A.M., F.R.S., TUVWXYZ.'

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Imperfectly Addressed Letters.

Notwithstanding a somewhat prevalent opinion to the contrary, a very large amount of trouble is expended by the post-office authorities upon insufficiently or wrongly addressed letters, which, 'considering that the time of the department is the property of the country,' as

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1 The subject of Esquires and other names of worship is treated in a very learned, as well as very amusing manner by Dr. Nares, in his curious work entitled Heraldic Anomalies.

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· Blind Officers.

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the Postmaster-General truly remarks, 'ought scarcely to be given, to make up for what generally arises from the carelessness of the writers, without an additional charge.' In terms of the official regulations, whenever a letter is found, the address of which is illegible or incomplete, it is passed at once to the blind officer,' whose duty it is to try to decipher the writing, to correct any evident mistake or omission, and to put the letter in course to reach its destination. The blind officers' are supplied with all the principal Directories, Guides, and Gazetteers, by the help of which, and of their own intelligence, they generally succeed in making out the destinations of the letters referred to them. Like the compositors of a printing establishment, these 'blind officers' appear to possess the faculty of deciphering the most illegible handwriting, and cases might, no doubt, be adduced where they have been able to interpret addresses which the writers themselves would have failed to read a few days after the despatch of their letters. Occasionally we see in the newspapers specimens of very extraordinary addresses, remarkable not only for their utter disregard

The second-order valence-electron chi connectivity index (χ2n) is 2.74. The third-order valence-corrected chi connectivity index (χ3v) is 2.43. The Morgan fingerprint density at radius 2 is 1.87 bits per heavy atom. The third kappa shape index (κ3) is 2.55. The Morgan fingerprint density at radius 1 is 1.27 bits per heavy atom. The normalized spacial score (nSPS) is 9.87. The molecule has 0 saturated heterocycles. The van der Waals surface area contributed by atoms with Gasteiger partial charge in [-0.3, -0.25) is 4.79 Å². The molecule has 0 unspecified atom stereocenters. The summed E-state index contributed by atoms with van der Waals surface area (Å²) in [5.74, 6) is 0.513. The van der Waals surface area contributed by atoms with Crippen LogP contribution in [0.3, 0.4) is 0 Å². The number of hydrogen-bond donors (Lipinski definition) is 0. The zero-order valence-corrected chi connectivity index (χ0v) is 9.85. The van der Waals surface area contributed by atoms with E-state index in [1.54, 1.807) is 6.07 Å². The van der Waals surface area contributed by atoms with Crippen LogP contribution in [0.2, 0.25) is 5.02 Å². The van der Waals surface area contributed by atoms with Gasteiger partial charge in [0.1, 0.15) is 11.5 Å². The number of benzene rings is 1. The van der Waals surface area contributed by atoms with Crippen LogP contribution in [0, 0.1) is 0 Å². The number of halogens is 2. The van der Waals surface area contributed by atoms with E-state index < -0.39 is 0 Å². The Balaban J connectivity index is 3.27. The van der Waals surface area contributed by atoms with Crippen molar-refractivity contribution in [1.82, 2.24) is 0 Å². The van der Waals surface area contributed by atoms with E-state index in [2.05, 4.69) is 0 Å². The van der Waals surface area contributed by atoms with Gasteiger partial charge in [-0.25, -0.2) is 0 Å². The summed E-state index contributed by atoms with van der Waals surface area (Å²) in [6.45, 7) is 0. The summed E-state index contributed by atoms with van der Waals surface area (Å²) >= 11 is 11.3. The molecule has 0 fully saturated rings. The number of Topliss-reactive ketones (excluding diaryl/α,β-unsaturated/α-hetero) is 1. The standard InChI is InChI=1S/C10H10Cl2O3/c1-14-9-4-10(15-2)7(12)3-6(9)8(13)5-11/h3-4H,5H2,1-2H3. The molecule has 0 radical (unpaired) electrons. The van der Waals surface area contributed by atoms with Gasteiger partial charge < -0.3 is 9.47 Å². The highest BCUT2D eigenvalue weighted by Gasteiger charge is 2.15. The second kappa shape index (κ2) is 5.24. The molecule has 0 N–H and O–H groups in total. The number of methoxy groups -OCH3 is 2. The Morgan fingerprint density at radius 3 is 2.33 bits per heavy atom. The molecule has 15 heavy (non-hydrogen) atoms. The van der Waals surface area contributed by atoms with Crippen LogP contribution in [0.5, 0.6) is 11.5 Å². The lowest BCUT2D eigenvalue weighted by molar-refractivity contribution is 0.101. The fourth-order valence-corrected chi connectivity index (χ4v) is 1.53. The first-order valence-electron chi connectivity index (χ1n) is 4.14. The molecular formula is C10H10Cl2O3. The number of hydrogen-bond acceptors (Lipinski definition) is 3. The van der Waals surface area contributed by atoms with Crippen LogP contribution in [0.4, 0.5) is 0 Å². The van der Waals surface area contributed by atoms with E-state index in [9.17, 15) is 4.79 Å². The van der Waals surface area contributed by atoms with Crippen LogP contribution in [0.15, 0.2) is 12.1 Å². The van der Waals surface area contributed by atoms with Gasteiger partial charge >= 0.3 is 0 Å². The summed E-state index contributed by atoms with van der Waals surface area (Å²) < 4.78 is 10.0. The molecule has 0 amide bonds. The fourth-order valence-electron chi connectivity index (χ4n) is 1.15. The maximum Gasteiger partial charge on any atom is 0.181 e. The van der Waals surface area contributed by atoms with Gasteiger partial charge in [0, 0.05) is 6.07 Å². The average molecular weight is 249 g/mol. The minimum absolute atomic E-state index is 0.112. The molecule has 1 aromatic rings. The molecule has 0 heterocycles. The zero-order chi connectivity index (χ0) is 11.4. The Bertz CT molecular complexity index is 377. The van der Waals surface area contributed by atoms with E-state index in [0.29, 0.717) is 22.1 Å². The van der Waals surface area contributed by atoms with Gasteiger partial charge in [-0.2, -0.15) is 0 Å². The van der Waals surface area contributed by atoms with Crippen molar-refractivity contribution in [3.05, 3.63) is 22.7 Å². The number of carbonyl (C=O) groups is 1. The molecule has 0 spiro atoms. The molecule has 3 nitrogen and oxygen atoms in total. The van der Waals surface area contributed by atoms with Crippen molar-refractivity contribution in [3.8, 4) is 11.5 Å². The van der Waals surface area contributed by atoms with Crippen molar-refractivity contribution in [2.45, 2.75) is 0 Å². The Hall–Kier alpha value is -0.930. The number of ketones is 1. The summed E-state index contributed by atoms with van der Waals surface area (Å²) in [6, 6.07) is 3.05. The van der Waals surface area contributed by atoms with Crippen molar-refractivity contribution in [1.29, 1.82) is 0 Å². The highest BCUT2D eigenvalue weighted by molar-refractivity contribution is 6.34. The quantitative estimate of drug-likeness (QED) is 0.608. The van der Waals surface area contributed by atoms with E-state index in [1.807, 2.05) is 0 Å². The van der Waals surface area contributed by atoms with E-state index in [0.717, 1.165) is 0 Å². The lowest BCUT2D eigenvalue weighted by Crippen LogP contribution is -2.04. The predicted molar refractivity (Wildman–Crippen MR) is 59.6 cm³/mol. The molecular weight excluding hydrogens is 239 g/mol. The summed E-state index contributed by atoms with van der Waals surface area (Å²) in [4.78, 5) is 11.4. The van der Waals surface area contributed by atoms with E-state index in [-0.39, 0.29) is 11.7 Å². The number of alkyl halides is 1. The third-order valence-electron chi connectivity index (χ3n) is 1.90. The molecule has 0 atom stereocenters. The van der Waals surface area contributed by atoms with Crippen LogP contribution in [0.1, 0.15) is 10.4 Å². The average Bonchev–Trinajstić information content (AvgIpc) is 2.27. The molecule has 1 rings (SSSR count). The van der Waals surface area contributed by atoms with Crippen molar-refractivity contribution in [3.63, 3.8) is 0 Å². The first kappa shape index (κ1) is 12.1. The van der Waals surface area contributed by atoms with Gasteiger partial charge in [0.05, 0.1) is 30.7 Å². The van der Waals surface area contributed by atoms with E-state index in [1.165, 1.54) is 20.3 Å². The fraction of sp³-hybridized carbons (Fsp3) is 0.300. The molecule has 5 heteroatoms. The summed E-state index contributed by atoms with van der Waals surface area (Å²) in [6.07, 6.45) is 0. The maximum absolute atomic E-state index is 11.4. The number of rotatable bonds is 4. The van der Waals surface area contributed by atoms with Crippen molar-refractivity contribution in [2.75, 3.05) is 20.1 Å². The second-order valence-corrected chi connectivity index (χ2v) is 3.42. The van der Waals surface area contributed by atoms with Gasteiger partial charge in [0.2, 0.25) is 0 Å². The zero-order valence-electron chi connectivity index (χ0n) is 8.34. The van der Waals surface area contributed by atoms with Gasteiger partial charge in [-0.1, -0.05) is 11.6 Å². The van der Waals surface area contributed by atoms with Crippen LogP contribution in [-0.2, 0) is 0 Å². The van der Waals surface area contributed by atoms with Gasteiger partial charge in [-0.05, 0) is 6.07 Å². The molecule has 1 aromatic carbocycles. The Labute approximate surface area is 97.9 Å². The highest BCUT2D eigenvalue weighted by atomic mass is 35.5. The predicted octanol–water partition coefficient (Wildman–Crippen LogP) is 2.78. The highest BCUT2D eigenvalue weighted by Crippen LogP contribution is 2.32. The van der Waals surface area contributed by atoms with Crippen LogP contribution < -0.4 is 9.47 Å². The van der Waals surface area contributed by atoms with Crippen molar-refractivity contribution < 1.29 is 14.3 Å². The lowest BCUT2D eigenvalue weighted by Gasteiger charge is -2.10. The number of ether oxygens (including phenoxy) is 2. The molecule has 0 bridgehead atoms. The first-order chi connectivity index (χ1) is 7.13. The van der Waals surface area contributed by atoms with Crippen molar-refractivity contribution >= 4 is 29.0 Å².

Quaint Superscriptions.

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of orthography, but also for their ingenious combinations and divisions of words, all in strict accordance with phonetic principles. Thus, Hagness Itchcock, Oileywhite, Amshire (Agnes Hitchcock, Isle of Wight, Hampshire)- John Orsel, Ash Bedles in Such, Lestysheer (John Horsel, Ashby-de-la-Zouch, Leicestershire) -Coneyach lunentick a Siliam (Colney Hatch Lunatic Asylum)—and Schromphraydavi (Sir Humphrey Davy). In his interesting account of the British Post-Office-under the title of Her Majesty's Mails—Mr. Lewins gives the following as a specimen of the long and involved addresses that frequently appear on the letters of our Irish fellow-countrymen : To my sister Bridget, or else to my brother Tim Burke, in care of the Praste, who lives in the parish of Balcumbury in Cork, or if not, to some dacent neighbour in Ireland.' The same writer once saw a letter bearing the name of a large town in the West of England, on which the remainder of the address was, Mary H-, a tall woman with two children. He pays a great compliment to our own portion of the kingdom, when he says that 'the Scotch people exhibit the greatest care in such matters. ..

1 See Appendix, No. V.